Fig. 10: SLAMR is not enriched in dorsal CA1 after MWM training, nor is it required for spatial learning and memory.
figure 10

A Experimental design. B Latency of mice in MWM during 1 week of training (n = 10 mice; data are presented as mean ± SEM). C Distance during the first trial or a single swimming session (n = 10 mice per group; data as mean ± SEM). D RT-qPCR results show that lncRNA SLAMR is not increased in dorsal CA1 1 hr after finishing a single session of swimming exercise, 1 day, or 1 week of training in MWM (n = 4 mice per group; data as mean ± SEM). E Schematic representation of SLAMR genetic manipulation for MWM study. F Latency values did not show any differences between groups during the learning and the long-term memory test. Also, no differences in distance and velocity values indicated behavioral changes induced by the genetic manipulation of SLAMR. (Latency: Sham n = 9, Control n = 13, SLAMR n = 13, Velocity and Distance: Sham n = 9, Control n = 13, SLAMR n = 12; data as mean ± SEM). G, H Test results in percentage of time spent in target quadrant and platform crossings show no differences between groups for consolidation of spatial memory. Data as mean ± SEM. I Representative heat maps indicated similar exploratory behavior during the test session for all three conditions. J. Model of SLAMR during consolidation. Top panel: Learning increases SLAMR expression, which reciprocally regulates KIF5C expression. KIF5C transports and deposits SLAMR throughout the dendrite and within dendritic spines. Bottom panel left: Model of a vesicle containing SLAMR and identified interactor CaMKII, along with numerous other proteins, lncRNAs, microRNAs, and mRNAs as suggested by the pulldown experiments. Red hairpin indicates binding region to CaMKII/Vimentin. Bottom panel right: Stimulated dendritic spine showing structural plasticity, the active recruitment of SLAMR, phosphorylation of CaMKII, and increased local protein synthesis. SLAMR participates in this role in fear memory but not spatial memory.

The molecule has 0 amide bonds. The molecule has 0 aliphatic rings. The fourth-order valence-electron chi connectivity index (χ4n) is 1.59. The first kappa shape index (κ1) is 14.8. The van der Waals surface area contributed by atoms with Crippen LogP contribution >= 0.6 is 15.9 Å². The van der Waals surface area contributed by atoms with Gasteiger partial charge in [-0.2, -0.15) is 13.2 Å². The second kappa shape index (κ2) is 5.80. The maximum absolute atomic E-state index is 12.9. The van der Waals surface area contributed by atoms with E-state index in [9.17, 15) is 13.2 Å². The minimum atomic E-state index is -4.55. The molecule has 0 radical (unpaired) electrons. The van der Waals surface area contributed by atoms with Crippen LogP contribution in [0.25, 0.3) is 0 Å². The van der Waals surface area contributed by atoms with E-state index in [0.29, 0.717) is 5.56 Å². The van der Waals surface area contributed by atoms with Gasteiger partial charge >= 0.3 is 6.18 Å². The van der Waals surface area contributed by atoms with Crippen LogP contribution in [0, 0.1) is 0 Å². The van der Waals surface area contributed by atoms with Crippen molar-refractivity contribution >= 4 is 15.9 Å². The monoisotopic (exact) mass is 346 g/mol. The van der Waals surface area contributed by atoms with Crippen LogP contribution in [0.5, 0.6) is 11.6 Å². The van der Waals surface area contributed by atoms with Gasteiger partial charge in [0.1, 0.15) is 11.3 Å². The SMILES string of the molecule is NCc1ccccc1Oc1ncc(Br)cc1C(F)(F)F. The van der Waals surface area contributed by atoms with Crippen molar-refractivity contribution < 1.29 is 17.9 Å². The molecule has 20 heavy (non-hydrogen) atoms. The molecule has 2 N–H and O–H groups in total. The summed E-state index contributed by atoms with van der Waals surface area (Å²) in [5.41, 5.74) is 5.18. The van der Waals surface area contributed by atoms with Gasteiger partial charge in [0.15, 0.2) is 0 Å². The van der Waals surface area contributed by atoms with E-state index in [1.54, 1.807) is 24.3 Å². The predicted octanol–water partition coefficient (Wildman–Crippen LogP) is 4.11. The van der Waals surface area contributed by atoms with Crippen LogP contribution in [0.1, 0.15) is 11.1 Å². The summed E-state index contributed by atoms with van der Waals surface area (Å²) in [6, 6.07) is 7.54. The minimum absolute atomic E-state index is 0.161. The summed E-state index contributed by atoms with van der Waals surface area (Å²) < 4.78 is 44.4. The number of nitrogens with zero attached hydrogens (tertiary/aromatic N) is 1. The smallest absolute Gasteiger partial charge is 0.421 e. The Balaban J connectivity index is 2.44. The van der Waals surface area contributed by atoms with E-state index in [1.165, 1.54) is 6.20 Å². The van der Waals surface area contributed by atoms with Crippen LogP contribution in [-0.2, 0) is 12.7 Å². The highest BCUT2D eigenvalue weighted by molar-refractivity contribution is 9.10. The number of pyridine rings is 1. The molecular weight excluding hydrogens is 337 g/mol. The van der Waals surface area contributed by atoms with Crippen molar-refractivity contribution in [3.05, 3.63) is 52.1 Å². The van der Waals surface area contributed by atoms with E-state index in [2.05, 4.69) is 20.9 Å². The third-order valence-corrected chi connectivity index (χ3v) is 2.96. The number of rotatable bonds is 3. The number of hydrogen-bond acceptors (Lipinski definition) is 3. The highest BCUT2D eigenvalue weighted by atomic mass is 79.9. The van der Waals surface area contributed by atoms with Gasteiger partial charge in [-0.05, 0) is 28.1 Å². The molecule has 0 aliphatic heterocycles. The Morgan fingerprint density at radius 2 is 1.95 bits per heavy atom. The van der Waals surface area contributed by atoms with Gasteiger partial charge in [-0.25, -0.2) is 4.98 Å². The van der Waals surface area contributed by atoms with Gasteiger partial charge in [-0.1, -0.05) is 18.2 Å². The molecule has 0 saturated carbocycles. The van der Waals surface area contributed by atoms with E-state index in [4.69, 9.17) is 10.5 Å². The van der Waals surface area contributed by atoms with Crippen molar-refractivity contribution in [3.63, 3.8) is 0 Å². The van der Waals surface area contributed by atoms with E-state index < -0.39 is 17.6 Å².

To confirm this observation, a second experiment was carried out manipulating the expression of SLAMR in dorsal CA1 following a similar procedure from previous experiments of this study. As the experimental design indicates (Fig. 10E), mice were cannulated to target dorsal CA1 (Supplementary Fig. S8B). A week after the surgery, mice were treated with SLAMR_Gapmer, NC_Gapmer, or Sham (non-infused). 72 hours after the infusion, mice were trained in the MWM for 7 days, with 4 trials each from randomly assigned starting positions. Then, 24 hours after finishing the training, a long-term memory test was performed to evaluate the memory consolidation by removing the platform and using a novel starting position. During the training, none of the groups showed significant changes between them in latency, distance, or velocity (Fig. 10F). These results indicate that spatial learning, motor responses, and/or motivation are all intact after cannula implantation and genetic manipulation in this brain region. Similarly, mice spent similar amounts of time in the target quadrant and number of crossings over the previous platform position (Fig. 10G–I), revealing that SLAMR reduction in dorsal CA1 does not affect spatial memory consolidation in this behavioral paradigm.